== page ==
For example, the Dawnbreaker Collective, mentioned in the last post would probably answer that question in the affirmative. Firstly, the Bahai Faith teaches that the Second Coming of Christ and the arrival of the Mahdi already occurred over 150 years ago (in which case, most of us will definitely need that late pass). But secondly, even though the song "Son of Being" may seem upbeat at first, some of the lyrics definitely have their pessimistic end-of-the-world side (e.g. "the whole world getting rolled like a Cuban cigar", "the world's just a pothole", "this place won't last so you better take a picture"). In fact, the Bahai Faith generally uses metaphorical interpretation to stretch the meaning of the end-time prophecies of many different religions in order to claim that they have already been fulfilled by the central figures of their faith.
Or to consider PE's words from a different direction... yesterday I was listening to an audio tape of Imam Jamil al-Amin (formerly H. Rap Brown) giving a jummah sermon entitled "What Color is Pharaoh?". Imam Al-Amin set up a comparison between Pharaoh's treatment of the children of Israel, COINTELPRO's treatment of Black activists during the Civil Rights era and the government's treatment of Muslims "today". (the sermon was given fifteen years ago). History isn't just history. Things move in cycles. Patterns repeat. But then perhaps that suggests that prophecy might not be prophecy.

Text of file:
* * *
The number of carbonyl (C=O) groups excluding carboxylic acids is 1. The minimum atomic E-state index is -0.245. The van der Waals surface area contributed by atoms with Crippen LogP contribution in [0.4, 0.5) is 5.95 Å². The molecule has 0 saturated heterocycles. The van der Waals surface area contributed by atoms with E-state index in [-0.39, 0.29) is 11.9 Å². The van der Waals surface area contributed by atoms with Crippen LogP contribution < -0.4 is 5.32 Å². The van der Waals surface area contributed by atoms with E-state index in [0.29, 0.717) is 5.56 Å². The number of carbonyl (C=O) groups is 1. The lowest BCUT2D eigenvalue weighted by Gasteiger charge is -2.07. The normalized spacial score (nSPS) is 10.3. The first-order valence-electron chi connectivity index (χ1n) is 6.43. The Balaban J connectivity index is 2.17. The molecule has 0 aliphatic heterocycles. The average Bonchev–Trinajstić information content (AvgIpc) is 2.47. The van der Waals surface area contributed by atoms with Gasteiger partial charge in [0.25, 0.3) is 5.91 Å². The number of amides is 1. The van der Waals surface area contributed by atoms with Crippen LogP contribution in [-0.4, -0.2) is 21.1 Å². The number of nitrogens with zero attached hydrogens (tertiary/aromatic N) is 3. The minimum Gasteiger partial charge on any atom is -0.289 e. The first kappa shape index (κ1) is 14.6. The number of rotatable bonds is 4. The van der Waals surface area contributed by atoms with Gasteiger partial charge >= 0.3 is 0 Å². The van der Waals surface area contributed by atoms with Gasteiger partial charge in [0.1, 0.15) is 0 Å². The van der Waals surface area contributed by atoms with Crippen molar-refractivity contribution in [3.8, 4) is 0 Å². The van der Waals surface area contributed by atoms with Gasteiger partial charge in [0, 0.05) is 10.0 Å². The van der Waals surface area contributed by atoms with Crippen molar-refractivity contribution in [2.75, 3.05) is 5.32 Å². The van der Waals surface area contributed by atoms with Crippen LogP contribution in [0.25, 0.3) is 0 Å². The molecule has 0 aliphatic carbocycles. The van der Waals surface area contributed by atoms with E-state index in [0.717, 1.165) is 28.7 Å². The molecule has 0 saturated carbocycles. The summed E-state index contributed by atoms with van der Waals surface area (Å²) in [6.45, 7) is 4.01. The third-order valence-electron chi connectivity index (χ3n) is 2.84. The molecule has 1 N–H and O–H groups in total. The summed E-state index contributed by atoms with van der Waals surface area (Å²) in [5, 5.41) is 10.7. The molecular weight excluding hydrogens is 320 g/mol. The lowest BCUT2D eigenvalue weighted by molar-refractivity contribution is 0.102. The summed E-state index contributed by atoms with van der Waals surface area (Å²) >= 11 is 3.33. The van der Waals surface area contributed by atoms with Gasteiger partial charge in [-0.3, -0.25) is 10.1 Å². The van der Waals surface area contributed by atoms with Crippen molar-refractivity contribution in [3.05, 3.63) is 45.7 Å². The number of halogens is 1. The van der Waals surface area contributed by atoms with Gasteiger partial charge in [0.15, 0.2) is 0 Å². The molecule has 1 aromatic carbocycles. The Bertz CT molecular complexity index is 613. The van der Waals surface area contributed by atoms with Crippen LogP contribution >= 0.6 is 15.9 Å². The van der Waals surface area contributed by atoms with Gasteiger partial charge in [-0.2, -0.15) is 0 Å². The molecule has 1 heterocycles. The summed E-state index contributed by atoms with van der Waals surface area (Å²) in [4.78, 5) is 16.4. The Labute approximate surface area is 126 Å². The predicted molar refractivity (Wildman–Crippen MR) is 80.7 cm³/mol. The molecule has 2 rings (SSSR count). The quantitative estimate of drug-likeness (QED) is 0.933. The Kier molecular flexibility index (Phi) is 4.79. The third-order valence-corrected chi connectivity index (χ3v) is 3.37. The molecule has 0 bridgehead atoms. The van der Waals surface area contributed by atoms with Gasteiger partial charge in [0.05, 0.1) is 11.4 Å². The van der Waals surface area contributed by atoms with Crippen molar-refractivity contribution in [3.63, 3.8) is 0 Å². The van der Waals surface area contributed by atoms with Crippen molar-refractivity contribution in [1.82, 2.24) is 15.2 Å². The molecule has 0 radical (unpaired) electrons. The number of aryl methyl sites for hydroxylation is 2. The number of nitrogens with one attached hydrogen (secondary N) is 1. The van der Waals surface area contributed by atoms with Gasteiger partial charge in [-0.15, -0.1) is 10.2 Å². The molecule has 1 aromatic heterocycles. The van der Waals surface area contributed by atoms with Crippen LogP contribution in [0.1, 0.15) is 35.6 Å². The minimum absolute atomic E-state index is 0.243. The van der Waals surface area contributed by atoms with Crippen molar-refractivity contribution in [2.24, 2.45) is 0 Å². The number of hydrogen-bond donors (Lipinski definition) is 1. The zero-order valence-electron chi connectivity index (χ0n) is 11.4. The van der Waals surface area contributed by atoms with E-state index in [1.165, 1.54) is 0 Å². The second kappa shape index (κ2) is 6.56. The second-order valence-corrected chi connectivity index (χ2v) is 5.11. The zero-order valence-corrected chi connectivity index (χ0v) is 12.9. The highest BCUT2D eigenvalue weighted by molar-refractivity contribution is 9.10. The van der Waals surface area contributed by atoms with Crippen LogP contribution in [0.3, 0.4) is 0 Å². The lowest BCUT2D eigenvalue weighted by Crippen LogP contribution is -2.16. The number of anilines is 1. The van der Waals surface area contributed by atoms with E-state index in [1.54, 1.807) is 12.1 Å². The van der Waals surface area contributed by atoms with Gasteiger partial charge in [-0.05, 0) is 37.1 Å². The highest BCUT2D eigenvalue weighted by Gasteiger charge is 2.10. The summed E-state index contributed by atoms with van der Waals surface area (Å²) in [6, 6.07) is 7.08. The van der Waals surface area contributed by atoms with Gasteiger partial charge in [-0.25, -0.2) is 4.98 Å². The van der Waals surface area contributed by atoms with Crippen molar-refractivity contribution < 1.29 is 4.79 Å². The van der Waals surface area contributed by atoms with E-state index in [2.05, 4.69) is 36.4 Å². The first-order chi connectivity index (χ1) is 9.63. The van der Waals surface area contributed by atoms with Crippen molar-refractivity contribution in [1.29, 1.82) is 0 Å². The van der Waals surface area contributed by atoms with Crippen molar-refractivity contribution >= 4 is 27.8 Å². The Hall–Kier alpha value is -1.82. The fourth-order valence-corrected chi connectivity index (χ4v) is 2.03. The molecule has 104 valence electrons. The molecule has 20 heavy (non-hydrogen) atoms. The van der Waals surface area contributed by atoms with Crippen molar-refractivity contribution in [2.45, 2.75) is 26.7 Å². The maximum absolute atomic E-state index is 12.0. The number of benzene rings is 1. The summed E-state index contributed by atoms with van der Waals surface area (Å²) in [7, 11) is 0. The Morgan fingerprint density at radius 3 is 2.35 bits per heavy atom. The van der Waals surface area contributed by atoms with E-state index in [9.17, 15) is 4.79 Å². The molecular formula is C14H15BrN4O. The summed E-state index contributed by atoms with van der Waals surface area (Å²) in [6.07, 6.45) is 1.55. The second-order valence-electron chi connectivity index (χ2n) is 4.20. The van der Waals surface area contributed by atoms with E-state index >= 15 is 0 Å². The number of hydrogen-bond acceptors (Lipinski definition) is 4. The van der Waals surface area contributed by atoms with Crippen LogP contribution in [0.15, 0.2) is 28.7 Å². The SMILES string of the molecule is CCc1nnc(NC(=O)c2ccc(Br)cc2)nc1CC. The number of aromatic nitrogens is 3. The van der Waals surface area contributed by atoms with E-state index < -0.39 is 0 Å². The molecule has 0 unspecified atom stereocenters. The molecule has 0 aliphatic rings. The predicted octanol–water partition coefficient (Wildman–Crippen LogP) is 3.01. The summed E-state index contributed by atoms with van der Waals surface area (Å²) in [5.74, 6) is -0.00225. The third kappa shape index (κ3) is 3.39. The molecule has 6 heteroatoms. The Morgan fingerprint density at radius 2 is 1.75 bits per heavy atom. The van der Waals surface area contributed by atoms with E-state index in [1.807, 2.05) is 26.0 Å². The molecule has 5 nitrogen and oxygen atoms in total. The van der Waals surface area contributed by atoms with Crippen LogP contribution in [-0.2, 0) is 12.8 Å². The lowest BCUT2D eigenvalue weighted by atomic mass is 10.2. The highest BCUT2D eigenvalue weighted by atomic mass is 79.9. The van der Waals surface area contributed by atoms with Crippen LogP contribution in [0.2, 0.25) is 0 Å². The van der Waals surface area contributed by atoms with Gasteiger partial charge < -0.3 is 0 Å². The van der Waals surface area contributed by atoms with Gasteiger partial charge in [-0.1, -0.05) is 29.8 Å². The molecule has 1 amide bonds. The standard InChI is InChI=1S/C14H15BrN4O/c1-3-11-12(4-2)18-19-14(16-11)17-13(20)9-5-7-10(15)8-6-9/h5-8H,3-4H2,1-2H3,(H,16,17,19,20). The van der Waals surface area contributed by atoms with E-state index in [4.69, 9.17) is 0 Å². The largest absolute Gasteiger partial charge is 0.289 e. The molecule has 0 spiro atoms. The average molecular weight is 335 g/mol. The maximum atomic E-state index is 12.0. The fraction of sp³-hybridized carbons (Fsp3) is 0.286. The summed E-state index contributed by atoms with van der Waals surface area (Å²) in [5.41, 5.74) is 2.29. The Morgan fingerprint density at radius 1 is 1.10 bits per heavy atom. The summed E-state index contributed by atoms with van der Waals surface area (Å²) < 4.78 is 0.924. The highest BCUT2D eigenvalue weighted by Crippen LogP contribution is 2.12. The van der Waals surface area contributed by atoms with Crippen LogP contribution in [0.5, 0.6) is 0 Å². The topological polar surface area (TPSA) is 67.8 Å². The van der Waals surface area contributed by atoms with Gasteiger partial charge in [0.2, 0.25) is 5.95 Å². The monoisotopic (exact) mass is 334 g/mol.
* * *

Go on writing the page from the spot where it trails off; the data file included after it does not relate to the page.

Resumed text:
In an older post, the number of the beast we already touched on Preterism, an understanding of Christian eschatology which holds that all are most of the prophecies in the Book of Revelation were fulfilled by 70 AD when the Temple in Jerusalem was destroyed by the Romans.
There are even a few groups in the Islamic orbit which say that the Mahdi has already come (e.g. the Nation of Islam, the Ahmdiyyah, the African Islamic Mission). I think that in a future post I would like to consider how these groups understand their various mahdist claims in light of the fact that the world seems to have gone on, much as before. I'm especially interested in how believers in the Sudanese Muhammad Ahmad do this. More later.
remember imam jamil al-amin
Central Mosque: Description of Imam al-Mahdi
Central Mosque: The Coming of Isa (as)
Wikipedia: People Claiming to be the Mahdi
Chuck D: Flavploitation?
Chuck D's blog